Home News Danville Neil: DNA evidence sees man jailed for siblings’ killing

Danville Neil: DNA evidence sees man jailed for siblings’ killing

Danville Neil: DNA evidence sees man jailed for siblings' killing

Danville Neil, 65, “eluded justice for years” after attacking WW2 veteran William Bryan, 71, and widow Anne Castle, 74, during a break-in at their east London home in August 1993.

Neil was found guilty of Mr Bryan’s murder and Mrs Castle’s manslaughter.

At the Old Bailey on Friday, he was sentenced to life in prison with a minimum term of 32 years.

Mrs Justice Cheema-Grubb stated, “You evaded justice for nearly 30 years, and now justice has caught up with you.”

Danville Neil: DNA evidence sees man jailed for siblings' killing
Danville Neil was a violent burglar with a string of convictions, the Old Bailey heard

“This was a notorious and universally appalling crime, both because of your history and the doubly fatal consequences of what you did,” she later stated.

The pensioners were beaten and restrained while their apartment was searched for valuables.

The judge told Neil his actions were “unscrupulous” and “lacking in mercy”, and the siblings died “as a result of your greed”.

She added: “You were a well-established and experienced career burglar by 1993.

“But you had it in you to offend in a way which was far more serious.”

Neil removed two wedding rings and two diamond rings from Mrs Castle’s fingers but was unable to locate £4,000 in cash, some of which had been hidden in socks, according to the Old Bailey.

Mrs. Castle had a heart attack, and Mr. Bryan collapsed after being beaten and smothered during the nighttime raid.

Although no one witnessed the attack, screams heard by neighbors suggested a “prolonged burglary and attack,” jurors heard.

“The suffering of one of them was compounded by knowing that the other had died or was dying, that is inescapable,” Mrs Justice Cheema-Grubb told the court.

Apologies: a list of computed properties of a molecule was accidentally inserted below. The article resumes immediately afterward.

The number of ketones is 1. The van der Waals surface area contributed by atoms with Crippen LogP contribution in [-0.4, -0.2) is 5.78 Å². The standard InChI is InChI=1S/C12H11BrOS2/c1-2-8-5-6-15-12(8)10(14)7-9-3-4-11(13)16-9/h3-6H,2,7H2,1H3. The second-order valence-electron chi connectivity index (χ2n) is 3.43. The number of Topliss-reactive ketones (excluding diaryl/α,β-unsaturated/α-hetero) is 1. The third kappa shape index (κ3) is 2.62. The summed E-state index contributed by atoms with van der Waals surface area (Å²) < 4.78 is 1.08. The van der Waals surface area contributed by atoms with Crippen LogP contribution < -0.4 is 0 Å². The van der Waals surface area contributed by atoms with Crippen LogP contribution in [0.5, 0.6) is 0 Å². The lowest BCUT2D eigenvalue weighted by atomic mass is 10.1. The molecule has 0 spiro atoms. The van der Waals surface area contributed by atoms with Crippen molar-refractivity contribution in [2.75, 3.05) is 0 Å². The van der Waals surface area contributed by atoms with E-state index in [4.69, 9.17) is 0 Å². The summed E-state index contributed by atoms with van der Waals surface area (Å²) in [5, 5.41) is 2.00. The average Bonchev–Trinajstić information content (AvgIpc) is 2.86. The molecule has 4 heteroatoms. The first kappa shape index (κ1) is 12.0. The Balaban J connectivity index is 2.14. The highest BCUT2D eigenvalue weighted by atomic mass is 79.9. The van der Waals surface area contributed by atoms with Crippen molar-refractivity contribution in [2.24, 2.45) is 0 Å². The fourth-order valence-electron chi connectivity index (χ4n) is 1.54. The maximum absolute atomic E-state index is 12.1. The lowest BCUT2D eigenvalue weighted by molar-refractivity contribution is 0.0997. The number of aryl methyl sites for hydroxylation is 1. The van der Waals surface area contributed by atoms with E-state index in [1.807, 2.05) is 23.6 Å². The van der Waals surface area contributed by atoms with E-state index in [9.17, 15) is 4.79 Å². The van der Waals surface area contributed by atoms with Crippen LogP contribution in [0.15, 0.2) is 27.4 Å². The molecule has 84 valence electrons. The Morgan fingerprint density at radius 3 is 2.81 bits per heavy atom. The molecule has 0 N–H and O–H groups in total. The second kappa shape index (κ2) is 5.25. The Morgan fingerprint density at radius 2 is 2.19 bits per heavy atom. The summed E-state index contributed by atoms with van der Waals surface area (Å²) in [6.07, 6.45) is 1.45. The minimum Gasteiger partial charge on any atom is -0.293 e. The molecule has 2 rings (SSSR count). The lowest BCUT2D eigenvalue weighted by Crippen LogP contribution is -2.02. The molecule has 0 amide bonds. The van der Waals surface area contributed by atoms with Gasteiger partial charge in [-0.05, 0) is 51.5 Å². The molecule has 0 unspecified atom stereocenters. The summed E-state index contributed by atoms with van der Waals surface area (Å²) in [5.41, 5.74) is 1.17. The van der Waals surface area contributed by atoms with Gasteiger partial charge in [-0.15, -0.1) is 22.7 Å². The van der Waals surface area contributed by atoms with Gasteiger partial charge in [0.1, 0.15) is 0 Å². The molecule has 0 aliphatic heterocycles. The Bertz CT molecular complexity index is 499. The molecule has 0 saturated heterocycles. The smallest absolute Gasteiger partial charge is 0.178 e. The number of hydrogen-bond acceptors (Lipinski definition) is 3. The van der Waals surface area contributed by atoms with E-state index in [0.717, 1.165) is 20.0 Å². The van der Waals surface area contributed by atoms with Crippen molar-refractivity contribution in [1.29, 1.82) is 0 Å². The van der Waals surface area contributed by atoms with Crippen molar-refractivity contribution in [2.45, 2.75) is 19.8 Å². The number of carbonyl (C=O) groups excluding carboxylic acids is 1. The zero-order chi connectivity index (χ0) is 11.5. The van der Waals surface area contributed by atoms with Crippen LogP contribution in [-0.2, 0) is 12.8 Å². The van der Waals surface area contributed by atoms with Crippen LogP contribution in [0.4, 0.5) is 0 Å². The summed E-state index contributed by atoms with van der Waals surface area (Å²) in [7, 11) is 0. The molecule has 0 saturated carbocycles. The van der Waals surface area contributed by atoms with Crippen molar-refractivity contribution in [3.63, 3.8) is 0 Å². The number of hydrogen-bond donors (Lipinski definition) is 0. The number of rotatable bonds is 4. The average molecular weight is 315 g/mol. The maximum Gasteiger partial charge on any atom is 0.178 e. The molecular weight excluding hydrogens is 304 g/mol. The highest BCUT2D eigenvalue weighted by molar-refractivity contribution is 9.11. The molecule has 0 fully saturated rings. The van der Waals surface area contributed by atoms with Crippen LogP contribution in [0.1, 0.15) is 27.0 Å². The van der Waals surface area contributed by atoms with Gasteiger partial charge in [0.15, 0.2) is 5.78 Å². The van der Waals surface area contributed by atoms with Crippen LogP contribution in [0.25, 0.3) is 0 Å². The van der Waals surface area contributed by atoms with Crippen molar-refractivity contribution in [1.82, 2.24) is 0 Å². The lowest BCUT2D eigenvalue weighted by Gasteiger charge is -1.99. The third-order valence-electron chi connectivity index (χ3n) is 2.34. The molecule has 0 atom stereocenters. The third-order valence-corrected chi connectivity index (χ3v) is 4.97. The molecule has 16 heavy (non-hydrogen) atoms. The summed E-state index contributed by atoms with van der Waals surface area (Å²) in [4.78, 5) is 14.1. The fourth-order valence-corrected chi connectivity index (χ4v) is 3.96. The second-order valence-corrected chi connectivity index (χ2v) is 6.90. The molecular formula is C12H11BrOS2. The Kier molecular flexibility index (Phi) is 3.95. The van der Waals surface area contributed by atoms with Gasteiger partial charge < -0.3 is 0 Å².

“They were left virtually opposite each other, it is not difficult to imagine, though no-one would want to, the anguish they must have endured at the suffering of the other.”

Police were called to the address on 23 August 1993 and found Mrs Castle’s body slumped in an armchair, with her brother lying on the floor.

Danville Neil: DNA evidence sees man jailed for siblings' killing
Anne Castle and William Bryan were killed during a break-in at their east London home

The murders went unsolved for nearly 30 years until Neil’s DNA was found on the knot of a strap used to tie Mr Bryan’s hands.

The court heard Neil had a string of convictions for some 15 burglaries between 1973 and 1998.

In 1984, he carried out two home invasions in three months in which the occupants were physically assaulted.

He was jailed for the violent burglaries and released on licence in August 1992 – a year before the double murders.

During his trial, Neil had accepted his DNA was found at the scene of the killings, but denied he had been there or knew the victims.

He claimed an innocent explanation for the forensic link was that he had sold Mr Bryan binoculars at a car boot sale and it was the strap which was used to bind him.

Mrs Castle’s grandson, on the other hand, remembered his great uncle was into gadgets and had two sets of binoculars that he would have bought new.

The victims had lived together in a Bethnal Green flat since Mr Bryan was invalided out of the army in 1945, with Mrs Castle widowed in 1987.

Mrs Castle’s granddaughter read a statement to the court in which she described her grandmother as a “pillar of the community who was well loved and respected by everyone.”

It went on to say that the couple “exhibited all that is good in people.”

source:summarybio.com